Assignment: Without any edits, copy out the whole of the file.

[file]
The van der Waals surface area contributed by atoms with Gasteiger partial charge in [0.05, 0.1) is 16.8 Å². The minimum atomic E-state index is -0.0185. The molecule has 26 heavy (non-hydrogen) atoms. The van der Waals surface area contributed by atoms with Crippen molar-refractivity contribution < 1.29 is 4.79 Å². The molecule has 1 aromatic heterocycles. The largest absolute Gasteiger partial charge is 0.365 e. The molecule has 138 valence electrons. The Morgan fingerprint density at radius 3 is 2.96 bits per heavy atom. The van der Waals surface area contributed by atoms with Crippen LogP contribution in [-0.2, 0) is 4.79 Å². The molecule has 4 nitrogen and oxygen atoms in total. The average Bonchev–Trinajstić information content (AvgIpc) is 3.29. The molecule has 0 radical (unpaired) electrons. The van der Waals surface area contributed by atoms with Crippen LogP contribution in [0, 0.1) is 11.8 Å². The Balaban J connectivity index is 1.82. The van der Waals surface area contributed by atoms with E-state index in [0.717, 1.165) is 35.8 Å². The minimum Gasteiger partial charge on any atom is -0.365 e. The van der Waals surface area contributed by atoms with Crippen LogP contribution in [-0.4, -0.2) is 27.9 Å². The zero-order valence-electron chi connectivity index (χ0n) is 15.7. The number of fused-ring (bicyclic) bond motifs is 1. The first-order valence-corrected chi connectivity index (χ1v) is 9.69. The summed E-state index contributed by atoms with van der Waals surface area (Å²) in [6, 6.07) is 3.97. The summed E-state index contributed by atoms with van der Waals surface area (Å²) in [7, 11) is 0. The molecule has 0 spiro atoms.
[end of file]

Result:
The van der Waals surface area contributed by atoms with Gasteiger partial charge in [0.05, 0.1) is 16.8 Å². The minimum atomic E-state index is -0.0185. The molecule has 26 heavy (non-hydrogen) atoms. The van der Waals surface area contributed by atoms with Crippen molar-refractivity contribution < 1.29 is 4.79 Å². The molecule has 1 aromatic heterocycles. The largest absolute Gasteiger partial charge is 0.365 e. The molecule has 138 valence electrons. The Morgan fingerprint density at radius 3 is 2.96 bits per heavy atom. The van der Waals surface area contributed by atoms with Crippen LogP contribution in [-0.2, 0) is 4.79 Å². The molecule has 4 nitrogen and oxygen atoms in total. The average Bonchev–Trinajstić information content (AvgIpc) is 3.29. The molecule has 0 radical (unpaired) electrons. The van der Waals surface area contributed by atoms with Crippen LogP contribution in [0, 0.1) is 11.8 Å². The Balaban J connectivity index is 1.82. The van der Waals surface area contributed by atoms with E-state index in [0.717, 1.165) is 35.8 Å². The minimum Gasteiger partial charge on any atom is -0.365 e. The van der Waals surface area contributed by atoms with Crippen LogP contribution in [-0.4, -0.2) is 27.9 Å². The zero-order valence-electron chi connectivity index (χ0n) is 15.7. The number of fused-ring (bicyclic) bond motifs is 1. The first-order valence-corrected chi connectivity index (χ1v) is 9.69. The summed E-state index contributed by atoms with van der Waals surface area (Å²) in [6, 6.07) is 3.97. The summed E-state index contributed by atoms with van der Waals surface area (Å²) in [7, 11) is 0. The molecule has 0 spiro atoms.